Primary screening for cervical cancer precursors has considerably evolved with the introduction of new technology to improve the early detection of disease. The objective of this study was to elaborate a diagnostic pathway integrating liquid-based and computer-assisted cytology and human papillomavirus DNA testing to focus screening on women at risk which may be more cost-effective for the healthcare system. A single laboratory analysis was conducted during a 5-month period using liquid-based cytology followed by human papillomavirus DNA testing for women with an abnormal result or with previous abnormal cytology. Human papillomavirus prevalence was estimated by testing 909 consecutive unselected samples. All slides were then rescreened using automated cytologic testing and triaged into a high- or low-score group according to computer results. Of the 8676 slides scanned, 352 had a test result of atypical squamous cells of undetermined significance or worse. Two hundred and ninety-seven (84.3%) samples with an atypical squamous cells of undetermined significance or worse result and 100% of those with detection of high-grade squamous intraepithelial lesions and carcinomas (HSIL+) were triaged into the high-score group. The combination of instrument scores and human papillomavirus results indicated that 51.0% of high score/human papillomavirus-positive cases should be considered as ASCUS+, while 99.6% of low-score/human papillomavirus negative cases remained negative in the final cytologic diagnosis, representing 49.0% of all cases. Of the screened women 89.5% should test negative for human papillomavirus and be reported as such in the final cytologic diagnosis. In conclusion, preliminary results suggest that this diagnostic pathway has the potential to improve primary cervical cancer screening and cost-effectiveness. By using a combination of testing methods to focus screening and clinical attention to cases at risk, it would be possible to lengthen screening intervals for 90% of women and to archive without further review all low-score/human papillomavirus-negative slides, representing 50% of the screening workload.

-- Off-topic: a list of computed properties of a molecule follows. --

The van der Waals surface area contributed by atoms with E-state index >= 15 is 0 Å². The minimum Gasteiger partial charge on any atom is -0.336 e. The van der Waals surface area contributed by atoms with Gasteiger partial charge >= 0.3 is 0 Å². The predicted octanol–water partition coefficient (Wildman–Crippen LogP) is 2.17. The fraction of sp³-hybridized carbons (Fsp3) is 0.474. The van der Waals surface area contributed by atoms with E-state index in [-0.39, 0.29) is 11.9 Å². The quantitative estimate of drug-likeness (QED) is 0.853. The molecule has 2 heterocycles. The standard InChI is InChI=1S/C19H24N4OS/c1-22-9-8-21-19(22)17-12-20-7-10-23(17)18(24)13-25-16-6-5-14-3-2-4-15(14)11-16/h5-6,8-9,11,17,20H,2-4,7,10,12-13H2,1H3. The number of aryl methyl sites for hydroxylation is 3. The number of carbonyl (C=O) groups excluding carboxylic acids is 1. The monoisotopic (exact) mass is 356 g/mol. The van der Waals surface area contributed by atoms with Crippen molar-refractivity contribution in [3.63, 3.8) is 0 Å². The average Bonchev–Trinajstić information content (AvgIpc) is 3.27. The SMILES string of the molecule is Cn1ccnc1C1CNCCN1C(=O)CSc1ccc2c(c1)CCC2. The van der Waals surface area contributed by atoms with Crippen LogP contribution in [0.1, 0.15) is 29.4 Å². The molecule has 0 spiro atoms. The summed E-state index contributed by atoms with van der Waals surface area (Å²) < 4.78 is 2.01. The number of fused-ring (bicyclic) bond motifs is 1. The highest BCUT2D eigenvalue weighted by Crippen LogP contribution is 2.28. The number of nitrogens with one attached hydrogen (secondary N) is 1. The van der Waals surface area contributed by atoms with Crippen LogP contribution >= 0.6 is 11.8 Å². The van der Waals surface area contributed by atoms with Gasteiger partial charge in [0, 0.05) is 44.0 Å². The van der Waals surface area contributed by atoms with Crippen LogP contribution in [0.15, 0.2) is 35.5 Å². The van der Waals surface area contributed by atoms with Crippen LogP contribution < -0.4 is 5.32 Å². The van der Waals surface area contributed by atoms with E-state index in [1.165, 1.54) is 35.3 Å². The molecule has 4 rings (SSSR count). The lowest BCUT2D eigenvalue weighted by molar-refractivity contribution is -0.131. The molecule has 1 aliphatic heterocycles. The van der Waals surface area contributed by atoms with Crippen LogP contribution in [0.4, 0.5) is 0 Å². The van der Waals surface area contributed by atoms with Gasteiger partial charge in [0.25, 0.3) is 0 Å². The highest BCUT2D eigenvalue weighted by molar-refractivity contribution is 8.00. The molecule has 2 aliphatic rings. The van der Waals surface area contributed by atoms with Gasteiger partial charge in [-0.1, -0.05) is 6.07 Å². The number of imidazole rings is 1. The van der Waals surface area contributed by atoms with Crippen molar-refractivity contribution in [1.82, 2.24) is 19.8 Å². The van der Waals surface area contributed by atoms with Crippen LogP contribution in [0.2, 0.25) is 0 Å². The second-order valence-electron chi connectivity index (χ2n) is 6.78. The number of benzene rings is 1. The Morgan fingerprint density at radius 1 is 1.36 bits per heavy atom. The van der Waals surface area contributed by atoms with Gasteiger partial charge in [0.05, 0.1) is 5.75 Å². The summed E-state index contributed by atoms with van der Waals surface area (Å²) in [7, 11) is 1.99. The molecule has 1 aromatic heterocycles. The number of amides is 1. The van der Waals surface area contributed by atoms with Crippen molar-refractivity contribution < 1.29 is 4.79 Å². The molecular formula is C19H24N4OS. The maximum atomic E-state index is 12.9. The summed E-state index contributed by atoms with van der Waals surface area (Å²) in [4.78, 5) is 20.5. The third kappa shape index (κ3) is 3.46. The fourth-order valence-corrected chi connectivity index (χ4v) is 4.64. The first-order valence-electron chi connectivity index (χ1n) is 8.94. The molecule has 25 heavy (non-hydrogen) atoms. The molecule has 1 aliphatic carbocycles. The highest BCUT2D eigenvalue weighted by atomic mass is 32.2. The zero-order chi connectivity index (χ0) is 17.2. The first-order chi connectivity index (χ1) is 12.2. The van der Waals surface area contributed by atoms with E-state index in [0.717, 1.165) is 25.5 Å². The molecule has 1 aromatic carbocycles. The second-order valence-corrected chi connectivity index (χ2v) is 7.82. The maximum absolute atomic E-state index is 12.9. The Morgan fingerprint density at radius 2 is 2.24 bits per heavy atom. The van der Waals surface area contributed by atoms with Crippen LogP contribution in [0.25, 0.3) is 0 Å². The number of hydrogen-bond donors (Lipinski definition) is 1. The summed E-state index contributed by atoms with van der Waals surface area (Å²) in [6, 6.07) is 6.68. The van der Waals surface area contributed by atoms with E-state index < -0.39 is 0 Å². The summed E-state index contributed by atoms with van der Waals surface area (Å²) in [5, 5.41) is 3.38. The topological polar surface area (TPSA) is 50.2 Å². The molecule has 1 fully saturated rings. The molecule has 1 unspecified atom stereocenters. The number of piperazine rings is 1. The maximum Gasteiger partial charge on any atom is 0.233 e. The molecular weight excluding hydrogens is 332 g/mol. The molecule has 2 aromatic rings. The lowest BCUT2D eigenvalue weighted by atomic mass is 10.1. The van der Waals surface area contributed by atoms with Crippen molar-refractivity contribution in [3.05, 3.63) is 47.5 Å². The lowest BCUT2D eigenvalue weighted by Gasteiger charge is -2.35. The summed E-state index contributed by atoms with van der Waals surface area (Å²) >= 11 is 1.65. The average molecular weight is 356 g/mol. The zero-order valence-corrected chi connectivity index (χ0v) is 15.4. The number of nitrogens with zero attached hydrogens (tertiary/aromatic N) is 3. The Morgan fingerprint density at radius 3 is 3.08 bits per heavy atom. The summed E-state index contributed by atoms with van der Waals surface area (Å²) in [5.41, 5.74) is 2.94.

Copyright 2002 The Cancer Research Campaign